Friday, Feb. 17 was the end of the second week of this year’s session. Very few bills are passed in the beginning of the session because it takes them a while to work their way to the House Floor for a vote. We have 18 committees in the House of Delegates and nearly that many in the Senate. Every day dozens of bills are assigned to topic specific committees and they work their way through the process. Each legislator is typically assigned to three or four committees. I am on the Finance Committee, the Health Committee, the Transportation Committee, and I am chairman of the Homeland Security Committee. Some of the less technical bills move along quickly, while others move very slowly. An example of a slow moving bill is the budget bill because the details are constantly changing as revenue and expenditure estimates are adjusted throughout the 60-day session. That is why the final budget bill is the last thing to be completed. So when you are wondering why we are passing what you may consider insignificant legislation before the “important stuff” that is the reason.
One of the bills that did pass was HB 2006; it would increase the penalties for violating the Whistle-blower Law, which is an existing law to protect public employees from negative repercussions for reporting waste or wrongdoing on the job. If signed into law this will allow for the termination from employment of those retaliating against the “whistle blower” for a violation. This bill is now being sent to the Senate for consideration. I voted yes.
The only other bill to pass the House last week was HB 2099. It defines the act of leaving the scene of an automobile crash not involving serious bodily injury as a misdemeanor, and the act of leaving the scene of a crash that does involve serious bodily injury or death as a felony. I voted yes.
Otherwise, last week the Finance Committee continued to examine details of the Governor’s budget proposal. As he wrote on the whiteboard during the televised State of the State Address he told us about his sales tax increase, which would be a $93 million tax increase, and his commercial activity tax which would be a $214 million tax increase. A couple taxes that he did not mention though were a sales tax on professional services totaling $82 million, and an advertising sales tax of $5.6 million.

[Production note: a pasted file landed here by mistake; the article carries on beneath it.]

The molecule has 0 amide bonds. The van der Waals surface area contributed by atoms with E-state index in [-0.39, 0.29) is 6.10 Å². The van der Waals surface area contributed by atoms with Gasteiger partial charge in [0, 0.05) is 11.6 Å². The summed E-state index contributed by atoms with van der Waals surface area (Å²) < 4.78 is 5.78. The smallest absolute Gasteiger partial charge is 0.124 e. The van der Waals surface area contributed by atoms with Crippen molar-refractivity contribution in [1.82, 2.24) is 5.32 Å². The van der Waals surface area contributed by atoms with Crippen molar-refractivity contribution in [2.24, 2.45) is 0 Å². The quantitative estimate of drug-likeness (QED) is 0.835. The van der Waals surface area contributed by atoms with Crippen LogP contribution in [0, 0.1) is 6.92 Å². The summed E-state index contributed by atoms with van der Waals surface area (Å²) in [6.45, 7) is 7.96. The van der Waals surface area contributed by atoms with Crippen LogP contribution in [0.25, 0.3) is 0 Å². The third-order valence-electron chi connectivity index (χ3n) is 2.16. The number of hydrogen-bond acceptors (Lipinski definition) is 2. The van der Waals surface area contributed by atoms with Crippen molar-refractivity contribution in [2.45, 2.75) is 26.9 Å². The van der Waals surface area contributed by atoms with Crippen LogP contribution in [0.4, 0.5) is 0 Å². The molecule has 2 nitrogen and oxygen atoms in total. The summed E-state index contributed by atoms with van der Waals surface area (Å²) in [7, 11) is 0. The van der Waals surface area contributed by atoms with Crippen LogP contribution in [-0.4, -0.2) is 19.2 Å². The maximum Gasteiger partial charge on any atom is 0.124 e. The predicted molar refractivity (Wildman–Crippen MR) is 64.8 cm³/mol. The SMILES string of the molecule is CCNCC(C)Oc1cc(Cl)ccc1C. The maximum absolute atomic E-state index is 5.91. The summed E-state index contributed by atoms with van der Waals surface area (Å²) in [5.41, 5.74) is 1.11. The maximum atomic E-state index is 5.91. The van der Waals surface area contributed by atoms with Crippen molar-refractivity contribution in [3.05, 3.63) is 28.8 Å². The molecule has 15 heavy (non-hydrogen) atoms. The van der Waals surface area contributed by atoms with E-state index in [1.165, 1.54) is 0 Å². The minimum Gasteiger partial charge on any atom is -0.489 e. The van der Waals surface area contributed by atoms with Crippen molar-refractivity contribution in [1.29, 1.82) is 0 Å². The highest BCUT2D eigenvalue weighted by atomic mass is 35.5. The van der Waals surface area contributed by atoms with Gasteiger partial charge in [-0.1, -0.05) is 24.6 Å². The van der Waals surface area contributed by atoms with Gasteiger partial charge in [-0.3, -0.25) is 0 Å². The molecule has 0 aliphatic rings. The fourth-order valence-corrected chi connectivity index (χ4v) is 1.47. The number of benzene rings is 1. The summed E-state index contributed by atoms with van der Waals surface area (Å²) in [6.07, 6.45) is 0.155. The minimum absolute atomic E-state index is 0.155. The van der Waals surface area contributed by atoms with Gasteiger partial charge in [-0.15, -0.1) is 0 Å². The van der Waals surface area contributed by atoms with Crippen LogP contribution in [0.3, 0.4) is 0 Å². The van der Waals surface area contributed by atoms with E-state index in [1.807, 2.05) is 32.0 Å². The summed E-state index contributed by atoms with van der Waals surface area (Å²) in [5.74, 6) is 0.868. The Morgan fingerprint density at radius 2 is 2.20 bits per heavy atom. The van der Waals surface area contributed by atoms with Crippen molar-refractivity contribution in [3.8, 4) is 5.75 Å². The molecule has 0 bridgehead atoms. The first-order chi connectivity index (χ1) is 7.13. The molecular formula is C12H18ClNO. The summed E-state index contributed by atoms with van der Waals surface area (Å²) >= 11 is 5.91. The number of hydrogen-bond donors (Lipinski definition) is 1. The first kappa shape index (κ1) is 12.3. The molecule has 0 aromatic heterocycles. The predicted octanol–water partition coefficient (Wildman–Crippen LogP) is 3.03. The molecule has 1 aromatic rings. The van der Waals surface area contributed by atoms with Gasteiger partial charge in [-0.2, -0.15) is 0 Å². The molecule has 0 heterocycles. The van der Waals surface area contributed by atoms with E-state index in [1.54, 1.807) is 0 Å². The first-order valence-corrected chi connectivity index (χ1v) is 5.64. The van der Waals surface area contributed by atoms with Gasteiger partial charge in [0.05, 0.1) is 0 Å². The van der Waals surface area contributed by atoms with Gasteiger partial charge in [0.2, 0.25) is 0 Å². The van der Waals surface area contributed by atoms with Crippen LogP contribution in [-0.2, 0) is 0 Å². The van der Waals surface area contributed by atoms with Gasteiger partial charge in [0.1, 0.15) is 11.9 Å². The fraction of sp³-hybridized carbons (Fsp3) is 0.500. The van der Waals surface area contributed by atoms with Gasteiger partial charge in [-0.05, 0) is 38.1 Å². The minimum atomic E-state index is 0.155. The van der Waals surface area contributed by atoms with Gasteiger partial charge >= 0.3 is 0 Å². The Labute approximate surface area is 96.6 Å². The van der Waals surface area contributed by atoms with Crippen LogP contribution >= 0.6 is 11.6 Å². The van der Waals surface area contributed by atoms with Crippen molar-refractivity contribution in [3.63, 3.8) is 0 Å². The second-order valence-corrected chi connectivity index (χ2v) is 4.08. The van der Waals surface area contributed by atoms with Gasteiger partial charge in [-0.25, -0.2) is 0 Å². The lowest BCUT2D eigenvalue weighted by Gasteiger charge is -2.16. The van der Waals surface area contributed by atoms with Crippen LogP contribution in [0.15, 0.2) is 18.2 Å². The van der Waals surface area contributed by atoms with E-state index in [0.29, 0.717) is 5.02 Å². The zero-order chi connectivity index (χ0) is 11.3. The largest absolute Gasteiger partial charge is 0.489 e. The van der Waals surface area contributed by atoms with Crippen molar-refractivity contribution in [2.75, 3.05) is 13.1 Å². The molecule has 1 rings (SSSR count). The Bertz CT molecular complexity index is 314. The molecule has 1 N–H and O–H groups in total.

In addition to those proposals Governor Justice also proposed over $300 million in new spending to include selling bonds, which is the governments way of borrowing money for road and infrastructure construction, and a program that he calls the “Save our State” plan which is a $105 million stimulus plan.
We are continuing to meet with agency heads to learn the details of the Governor’s plans. We are also exploring alternatives which would allow us to balance the budget without such large tax increases by reducing unnecessary spending in state government, and changing West Virginia’s tax structure to make it more beneficial for all taxpayers.
It has been wonderful to greet many Mason and Putnam County students as they have been participating in the Page Program. They are great representatives of our schools and our counties.
Please continue to pray for me and all of my colleagues here at the legislature. While I realize that we have serious challenges ahead, I am encouraged by our opportunities. It is an honor to serve you.
Delegate Jim Butler
Jim Butler (R-Gallipolis Ferry) represents the 14th District in the West Virginia House of Delegates.